By Andrew R. Moldenke, Oregon State University
THE LIVING SOIL: ARTHROPODS
Many bugs, known as arthropods, make their home in the soil. They get their name from their jointed (arthros) legs (podos). Arthropods are invertebrates, that is, they have no backbone, and rely instead on an external covering called an exoskeleton.
|Figure 1: The 200 species of mites in this
microscope view were extracted from one square foot of the top two inches of forest litter
and soil. Mites are poorly studied, but enormously significant for nutrient release
in the soil.
Credit: Val Behan-Pelletier, Agriculture and Agri-Food Canada
Arthropods range in size from microscopic to several inches in length. They include insects, such as springtails, beetles, and ants; crustaceans such as sowbugs; arachnids such as spiders and mites; myriapods, such as centipedes and millipedes; and scorpions.
Nearly every soil is home to many different arthropod species. Certain row-crop soils contain several dozen species of arthropods in a square mile. Several thousand different species may live in a square mile of forest soil.
Arthropods can be grouped as shredders, predators, herbivores, and fungal-feeders, based on their functions in soil. Most soil-dwelling arthropods eat fungi, worms, or other arthropods. Root-feeders and dead-plant shredders are less abundant. As they feed, arthropods aerate and mix the soil, regulate the population size of other soil organisms, and shred organic material.
Many large arthropods frequently seen on the soil surface are shredders. Shredders chew up dead plant matter as they eat bacteria and fungi on the surface of the plant matter. The most abundant shredders are millipedes and sowbugs, as well as termites, certain mites, and roaches. In agricultural soils, shredders can become pests by feeding on live roots if sufficient dead plant material is not present.
|Figure 3: Millipedes are also
called Diplopods because they possess two pairs of legs on each body segment. They are
generally harmless to people, but most millipedes protect themselves from predators by
spraying an offensive odor from their skunk glands. This desert-dwelling giant millipede
is about 8 inches long.
Credit: David B. Richman, New Mexico State University, Las Cruces.
|Figure 4: Sowbugs are relatives
of crabs and lobsters. Their powerful mouth-parts are used to fragment plant residue and
Credit: Gerhard Eisenbeis and Wilfried Wichard. 1987. Atlas on the Biology of Soil Arthropods. Springer-Verlag, New York. P. 111.
Predators and micropredators can be either generalists, feeding on many different prey types, or specialists, hunting only a single prey type. Predators include centipedes, spiders, ground-beetles, scorpions, skunk-spiders, pseudoscorpions, ants, and some mites. Many predators eat crop pests, and some, such as beetles and parasitic wasps, have been developed for use as commercial biocontrols.
Numerous root-feeding insects, such as cicadas, mole-crickets, and anthomyiid flies (root-maggots), live part of all of their life in the soil. Some herbivores, including rootworms and symphylans, can be crop pests where they occur in large numbers, feeding on roots or other plant parts.
Arthropods that graze on fungi (and to some extent bacteria) include most springtails, some mites, and silverfish. They scrape and consume bacteria and fungi off root surfaces. A large fraction of the nutrients available to plants is a result of microbial-grazing and nutrient release by fauna.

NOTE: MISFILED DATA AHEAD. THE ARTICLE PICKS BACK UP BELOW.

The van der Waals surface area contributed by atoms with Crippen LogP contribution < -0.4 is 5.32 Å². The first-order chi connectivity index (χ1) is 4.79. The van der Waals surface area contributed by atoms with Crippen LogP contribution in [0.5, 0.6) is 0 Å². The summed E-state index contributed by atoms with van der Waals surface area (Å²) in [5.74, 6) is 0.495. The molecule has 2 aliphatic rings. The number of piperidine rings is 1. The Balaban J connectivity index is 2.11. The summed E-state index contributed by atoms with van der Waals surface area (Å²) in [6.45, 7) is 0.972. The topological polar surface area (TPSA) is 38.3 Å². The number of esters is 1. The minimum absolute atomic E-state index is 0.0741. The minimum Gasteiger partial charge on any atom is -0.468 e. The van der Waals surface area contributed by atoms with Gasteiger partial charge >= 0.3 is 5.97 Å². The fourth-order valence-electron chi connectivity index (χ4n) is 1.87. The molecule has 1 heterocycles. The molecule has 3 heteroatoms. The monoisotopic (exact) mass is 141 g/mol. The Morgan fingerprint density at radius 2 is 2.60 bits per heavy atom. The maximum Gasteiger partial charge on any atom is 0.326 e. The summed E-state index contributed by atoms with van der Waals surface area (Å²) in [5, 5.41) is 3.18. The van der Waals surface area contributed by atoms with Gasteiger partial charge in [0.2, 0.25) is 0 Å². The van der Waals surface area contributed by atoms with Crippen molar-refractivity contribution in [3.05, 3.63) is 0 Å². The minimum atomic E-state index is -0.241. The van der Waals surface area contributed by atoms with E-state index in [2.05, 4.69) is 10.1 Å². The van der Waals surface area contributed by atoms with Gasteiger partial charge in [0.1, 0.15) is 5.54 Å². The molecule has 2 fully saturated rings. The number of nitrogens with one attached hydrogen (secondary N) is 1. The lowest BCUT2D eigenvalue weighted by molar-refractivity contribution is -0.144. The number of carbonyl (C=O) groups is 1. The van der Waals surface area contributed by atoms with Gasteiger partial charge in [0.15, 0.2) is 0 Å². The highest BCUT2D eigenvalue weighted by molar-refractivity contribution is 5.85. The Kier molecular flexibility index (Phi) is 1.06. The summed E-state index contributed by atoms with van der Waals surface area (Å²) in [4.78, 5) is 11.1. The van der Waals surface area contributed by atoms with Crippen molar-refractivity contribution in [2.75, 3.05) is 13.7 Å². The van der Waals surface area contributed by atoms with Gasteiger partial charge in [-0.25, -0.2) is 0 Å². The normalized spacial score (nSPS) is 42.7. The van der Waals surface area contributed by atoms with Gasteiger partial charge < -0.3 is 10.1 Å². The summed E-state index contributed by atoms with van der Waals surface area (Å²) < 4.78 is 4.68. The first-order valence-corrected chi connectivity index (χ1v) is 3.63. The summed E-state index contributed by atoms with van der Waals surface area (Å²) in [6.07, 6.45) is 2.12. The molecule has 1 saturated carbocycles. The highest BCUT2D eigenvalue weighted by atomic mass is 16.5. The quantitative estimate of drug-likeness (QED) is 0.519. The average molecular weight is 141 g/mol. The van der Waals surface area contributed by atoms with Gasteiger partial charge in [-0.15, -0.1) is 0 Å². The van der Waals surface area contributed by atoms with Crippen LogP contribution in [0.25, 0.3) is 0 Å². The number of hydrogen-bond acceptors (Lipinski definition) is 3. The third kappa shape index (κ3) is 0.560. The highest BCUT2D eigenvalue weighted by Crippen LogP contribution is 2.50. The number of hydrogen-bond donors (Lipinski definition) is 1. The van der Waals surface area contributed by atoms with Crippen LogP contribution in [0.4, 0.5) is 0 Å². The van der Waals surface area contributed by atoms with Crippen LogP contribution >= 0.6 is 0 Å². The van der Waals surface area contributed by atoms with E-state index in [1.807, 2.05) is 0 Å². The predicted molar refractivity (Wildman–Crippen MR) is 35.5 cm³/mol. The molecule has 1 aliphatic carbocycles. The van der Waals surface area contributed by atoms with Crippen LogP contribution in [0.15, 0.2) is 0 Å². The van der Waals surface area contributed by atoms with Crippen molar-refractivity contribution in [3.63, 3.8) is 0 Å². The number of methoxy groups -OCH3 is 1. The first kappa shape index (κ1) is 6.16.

|Figure 17: This pale-colored and
blind springtail is typical of fungal-feeding springtails that live deep in the surface
layer of natural and agricultural soils throughout the world.
Credit: Andrew R. Moldenke, Oregon State University, Corvallis
|Figure 18: Oribatid turtle-mites
are among the most numerous of the micro-arthropods. This millimeter-long species feeds on
Credit: Gerhard Eisenbeis and Wilfried Wichard. 1987. Atlas on the Biology of Soil Arthropods. Springer-Verlag, New York. P. 103
WHAT IS IN YOUR SOIL?
If you would like to see what kind of organisms are in your soil, you can easily make a pitfall trap to catch large arthropods, and a Burlese funnel to catch small arthropods.
Make a pitfall trap by sinking a pint- or quart-sized container (such as a yogurt cup) into the ground so the rim is level with the soil surface. If desired, fashion a roof over the cup to keep the rain out, and add 1/2 of an inch of non-hazardous antifreeze to the cup to preserve the creatures and prevent them from eating one another. Leave in place for a week and wait for soil organisms to fall into the trap.
To make a Burlese funnel, set a piece of 1/4 inch rigid wire screen in the bottom of a funnel to support the soil. (A funnel can be made by cutting the bottom off a plastic soda bottle.) Half fill the funnel with soil, and suspend it over a cup with a bit of anti-freeze or ethyl alcohol in the bottom as a preservative.
Suspend a light bulb about 4 inches over the soil to drive the organisms out of the soil and into the cup. Leave the light bulb on for about 3 days to dry out the soil. Then pour the alcohol into a shallow dish and use a magnifying glass to examine the organisms.
WHAT DO ARTHROPODS DO?
Although the plant feeders can become pests, most arthropods perform beneficial functions in the soil-plant system.
Shred organic material. Arthropods increase the surface area accessible to microbial attack by shredding dead plant residue and burrowing into coarse woody debris. Without shredders, a bacterium in leaf litter would be like a person in a pantry without a can-opener eating would be a very slow process. The shredders act like can-openers and greatly increase the rate of decomposition. Arthropods ingest decaying plant material to eat the bacteria and fungi on the surface of the organic material.